During August, 2021, the U.S Census Bureau found that the Northeast of the country had seen 65,834 business formation applications. Of those, 7,324 were indicated as having “planned wages.” While LLCs remain a popular choice for entrepreneurs, each state may have different laws when it comes to business formation.
Why Choose the LLC?
Entrepreneurs establishing their business as an LLC benefits from a distinct advantage, as the LLC essentially lets the entrepreneur separate personal assets from the business. This allows their personal property to be protected from business consequences. In certain situations the LLC also lets the owners/members avoid the prickly issue of double taxation which takes place with corporations. Furthermore the LLC provides a simple, more formal structure for business that is relatively easy to create.
Standard Rules For LLCs
While LLC rules may vary by state, a few standard rules apply irrespective of the state that the LLC is formed in. Researching state requirements for LLCs in any specific state can be a time-consuming activity. Fortunately, online resources such as The Really Great Information Company (TRUiC) takes an in-depth look at LLC laws by state which entrepreneurs can refer to.
Generally speaking, LCCs only require one member to get started, omitting the need to first create a board of directors or having a partner. It’s usually best to form your LLC where you live, but there may be circumstances where it would be best to form it in a different state. In general, if a member leaves the LLC has to be dissolved, then the remaining members can form a new LLC. For those who plan to hire employees, the LLC must obtain a federal tax ID number, or Employment Identification Number (EIN) from the IRS. Lastly, in most states the LLC will need a registered agent.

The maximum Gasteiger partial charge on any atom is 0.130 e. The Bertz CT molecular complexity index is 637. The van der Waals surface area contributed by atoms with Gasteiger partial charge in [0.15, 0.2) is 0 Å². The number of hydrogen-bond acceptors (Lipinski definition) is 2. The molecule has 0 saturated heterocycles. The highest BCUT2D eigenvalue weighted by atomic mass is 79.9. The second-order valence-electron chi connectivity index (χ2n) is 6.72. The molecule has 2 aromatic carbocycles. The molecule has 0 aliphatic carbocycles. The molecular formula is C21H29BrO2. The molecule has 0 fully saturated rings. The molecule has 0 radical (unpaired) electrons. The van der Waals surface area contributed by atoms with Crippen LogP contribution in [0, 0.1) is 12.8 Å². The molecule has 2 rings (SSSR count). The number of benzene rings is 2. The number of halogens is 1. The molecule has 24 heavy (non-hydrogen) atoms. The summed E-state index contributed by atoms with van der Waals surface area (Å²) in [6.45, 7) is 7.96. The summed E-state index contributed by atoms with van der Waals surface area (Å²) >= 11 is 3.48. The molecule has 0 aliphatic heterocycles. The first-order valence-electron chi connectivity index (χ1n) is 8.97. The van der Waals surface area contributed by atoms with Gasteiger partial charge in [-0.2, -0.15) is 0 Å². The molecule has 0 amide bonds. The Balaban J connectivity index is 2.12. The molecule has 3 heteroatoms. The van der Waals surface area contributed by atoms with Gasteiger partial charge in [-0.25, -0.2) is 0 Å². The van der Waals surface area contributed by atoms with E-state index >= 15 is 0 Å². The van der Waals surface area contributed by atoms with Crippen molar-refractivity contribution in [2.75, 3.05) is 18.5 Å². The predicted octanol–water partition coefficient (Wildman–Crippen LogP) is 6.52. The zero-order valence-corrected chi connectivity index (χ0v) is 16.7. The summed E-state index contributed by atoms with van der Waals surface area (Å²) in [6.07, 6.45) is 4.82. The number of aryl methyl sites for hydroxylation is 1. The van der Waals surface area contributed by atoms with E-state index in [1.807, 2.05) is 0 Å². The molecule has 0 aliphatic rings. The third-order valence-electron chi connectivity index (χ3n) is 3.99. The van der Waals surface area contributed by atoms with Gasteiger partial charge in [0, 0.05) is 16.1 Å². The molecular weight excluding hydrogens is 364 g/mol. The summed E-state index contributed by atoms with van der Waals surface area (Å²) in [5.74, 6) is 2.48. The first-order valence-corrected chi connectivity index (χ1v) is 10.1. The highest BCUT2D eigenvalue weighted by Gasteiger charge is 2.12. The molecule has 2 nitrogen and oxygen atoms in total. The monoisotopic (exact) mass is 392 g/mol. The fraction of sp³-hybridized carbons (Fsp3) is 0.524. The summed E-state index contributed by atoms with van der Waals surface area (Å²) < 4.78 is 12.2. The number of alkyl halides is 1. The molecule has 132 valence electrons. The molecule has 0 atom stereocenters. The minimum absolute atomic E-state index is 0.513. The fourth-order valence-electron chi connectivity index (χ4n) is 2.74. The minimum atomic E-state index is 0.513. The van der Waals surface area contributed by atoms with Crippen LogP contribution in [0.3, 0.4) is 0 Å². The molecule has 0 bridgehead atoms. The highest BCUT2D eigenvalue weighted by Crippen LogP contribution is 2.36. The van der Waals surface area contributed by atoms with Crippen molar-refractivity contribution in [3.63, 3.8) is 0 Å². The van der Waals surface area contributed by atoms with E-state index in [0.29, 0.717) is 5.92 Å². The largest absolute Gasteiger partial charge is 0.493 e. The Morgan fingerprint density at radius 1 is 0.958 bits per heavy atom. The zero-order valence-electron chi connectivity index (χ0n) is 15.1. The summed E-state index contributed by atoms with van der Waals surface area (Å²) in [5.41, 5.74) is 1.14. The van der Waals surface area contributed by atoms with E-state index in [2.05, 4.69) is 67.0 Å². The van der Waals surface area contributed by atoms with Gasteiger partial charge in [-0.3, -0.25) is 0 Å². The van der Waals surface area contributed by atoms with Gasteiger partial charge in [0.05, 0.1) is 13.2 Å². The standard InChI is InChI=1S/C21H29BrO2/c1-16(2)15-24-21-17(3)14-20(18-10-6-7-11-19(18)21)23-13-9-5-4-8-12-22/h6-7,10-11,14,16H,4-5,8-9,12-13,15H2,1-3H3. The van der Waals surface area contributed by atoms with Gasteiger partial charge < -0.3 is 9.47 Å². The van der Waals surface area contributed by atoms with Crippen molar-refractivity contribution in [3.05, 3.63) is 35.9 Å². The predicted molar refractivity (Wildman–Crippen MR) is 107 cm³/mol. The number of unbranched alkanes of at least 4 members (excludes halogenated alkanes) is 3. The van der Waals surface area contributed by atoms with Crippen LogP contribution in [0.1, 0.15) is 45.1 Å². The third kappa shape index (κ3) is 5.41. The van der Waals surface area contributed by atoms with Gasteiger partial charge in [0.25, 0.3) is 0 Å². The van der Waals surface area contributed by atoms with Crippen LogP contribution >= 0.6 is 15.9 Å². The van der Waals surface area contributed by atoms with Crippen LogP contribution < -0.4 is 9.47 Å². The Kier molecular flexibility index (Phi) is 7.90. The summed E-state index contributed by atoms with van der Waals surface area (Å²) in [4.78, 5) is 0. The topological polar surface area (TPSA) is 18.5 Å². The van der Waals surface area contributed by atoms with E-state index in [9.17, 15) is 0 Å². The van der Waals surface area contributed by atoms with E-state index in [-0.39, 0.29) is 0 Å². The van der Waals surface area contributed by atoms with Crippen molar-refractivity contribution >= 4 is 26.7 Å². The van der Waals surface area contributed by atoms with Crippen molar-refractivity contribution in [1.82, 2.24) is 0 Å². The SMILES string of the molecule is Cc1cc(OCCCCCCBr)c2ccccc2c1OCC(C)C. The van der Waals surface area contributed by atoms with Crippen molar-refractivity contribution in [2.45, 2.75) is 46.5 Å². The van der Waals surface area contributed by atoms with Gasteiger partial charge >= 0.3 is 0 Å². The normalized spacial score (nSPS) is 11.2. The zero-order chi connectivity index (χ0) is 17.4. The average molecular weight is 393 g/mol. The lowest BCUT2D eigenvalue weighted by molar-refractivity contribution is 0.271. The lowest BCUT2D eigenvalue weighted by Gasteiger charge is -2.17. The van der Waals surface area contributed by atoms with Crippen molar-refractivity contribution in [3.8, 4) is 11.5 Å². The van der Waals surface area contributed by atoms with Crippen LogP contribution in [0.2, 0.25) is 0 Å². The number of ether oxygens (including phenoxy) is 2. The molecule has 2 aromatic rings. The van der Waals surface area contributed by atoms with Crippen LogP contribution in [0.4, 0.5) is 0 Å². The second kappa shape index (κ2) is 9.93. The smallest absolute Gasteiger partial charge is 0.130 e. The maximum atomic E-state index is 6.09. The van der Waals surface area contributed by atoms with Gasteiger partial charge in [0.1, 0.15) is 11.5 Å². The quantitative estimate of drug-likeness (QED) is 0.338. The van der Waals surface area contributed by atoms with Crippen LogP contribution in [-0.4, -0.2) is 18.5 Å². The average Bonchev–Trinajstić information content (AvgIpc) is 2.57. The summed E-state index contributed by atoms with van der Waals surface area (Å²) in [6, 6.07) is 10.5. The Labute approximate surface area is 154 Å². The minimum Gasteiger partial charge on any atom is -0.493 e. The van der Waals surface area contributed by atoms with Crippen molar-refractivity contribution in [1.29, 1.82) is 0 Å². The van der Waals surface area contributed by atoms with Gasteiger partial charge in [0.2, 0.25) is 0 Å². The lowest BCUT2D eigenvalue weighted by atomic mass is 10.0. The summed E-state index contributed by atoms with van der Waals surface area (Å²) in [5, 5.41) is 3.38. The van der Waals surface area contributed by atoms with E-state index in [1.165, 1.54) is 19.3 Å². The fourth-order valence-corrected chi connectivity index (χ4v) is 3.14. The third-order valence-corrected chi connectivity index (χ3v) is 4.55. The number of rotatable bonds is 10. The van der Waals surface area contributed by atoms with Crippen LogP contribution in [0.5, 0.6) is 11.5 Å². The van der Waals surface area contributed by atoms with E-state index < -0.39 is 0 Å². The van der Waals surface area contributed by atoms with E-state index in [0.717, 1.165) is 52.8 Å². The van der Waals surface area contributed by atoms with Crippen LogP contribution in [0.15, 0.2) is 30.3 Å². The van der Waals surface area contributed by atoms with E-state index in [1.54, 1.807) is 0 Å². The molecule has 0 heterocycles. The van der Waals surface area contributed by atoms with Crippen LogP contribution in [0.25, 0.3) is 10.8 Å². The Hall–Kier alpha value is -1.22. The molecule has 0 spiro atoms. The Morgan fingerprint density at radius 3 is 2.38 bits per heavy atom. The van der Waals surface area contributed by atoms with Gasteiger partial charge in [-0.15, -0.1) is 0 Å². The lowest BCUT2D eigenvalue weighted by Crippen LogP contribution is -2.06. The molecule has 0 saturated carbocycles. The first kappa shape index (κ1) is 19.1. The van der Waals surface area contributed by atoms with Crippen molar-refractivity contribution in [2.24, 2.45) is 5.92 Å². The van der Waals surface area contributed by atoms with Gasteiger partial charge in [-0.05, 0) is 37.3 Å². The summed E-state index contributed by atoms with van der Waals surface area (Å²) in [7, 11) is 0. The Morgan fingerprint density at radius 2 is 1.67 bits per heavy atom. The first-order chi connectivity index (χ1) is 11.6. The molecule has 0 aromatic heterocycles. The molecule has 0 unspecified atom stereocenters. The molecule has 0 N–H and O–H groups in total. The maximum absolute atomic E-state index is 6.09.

LLCs and Tax Questions
LLCs that have only one member would file taxes as a sole proprietor. If the LLC has more than one member, each member would file their own tax returns. Form 1065 to report profit and loss would be used in this case. LLCs can elect to file taxes as a corporation, in which case the appropriate return must be filed. Generally, one of the few disadvantages of the LLC structure has to do with self-employment tax that its members need to pay.
One of the primary reasons for forming an LLC could be that it offers liability protection. Members are only risking the assets they contribute to the business, but their personal assets are not subject to seizure in the event a lawsuit is filed against the business, or as a result of outstanding debts. LLC members may share business profits however they see fit, irrespective of what percentage each member has contributed to the business assets
Requirements for Operating Agreements
When forming an LLC, some states require an operating agreement. These states include: California, Delaware, Maine, MIssouri and New York. Let’s take a closer look at some. ..
California: In this state the operating agreement may be either oral or written. Written agreements must be kept with the other records of the company.
Delaware: LLCs are required to have an operating agreement, but it may be done at any time. It does not need to be written and can be oral or even implied. Maine has similar requirements to Delaware in this regard.
New York: LLCs will need a written operating agreement here. The agreement should include information on the LLC’s business and responsibilities of its members along their rights, preferences and limitations.
A Last Note on Registered Agents
A registered agent is a person or business entity that accepts legal and tax documents on the LLCs behalf. Also known as a resident agent or statutory agent, most states require LLCs to have and maintain a registered agent.
LIke all business structures, the LLC is governed by state. Some states are progressive and comprehensive in their laws governing LLCs, whereas others may have different requirements. It’s always best to check what the state laws are when embarking on a new business venture.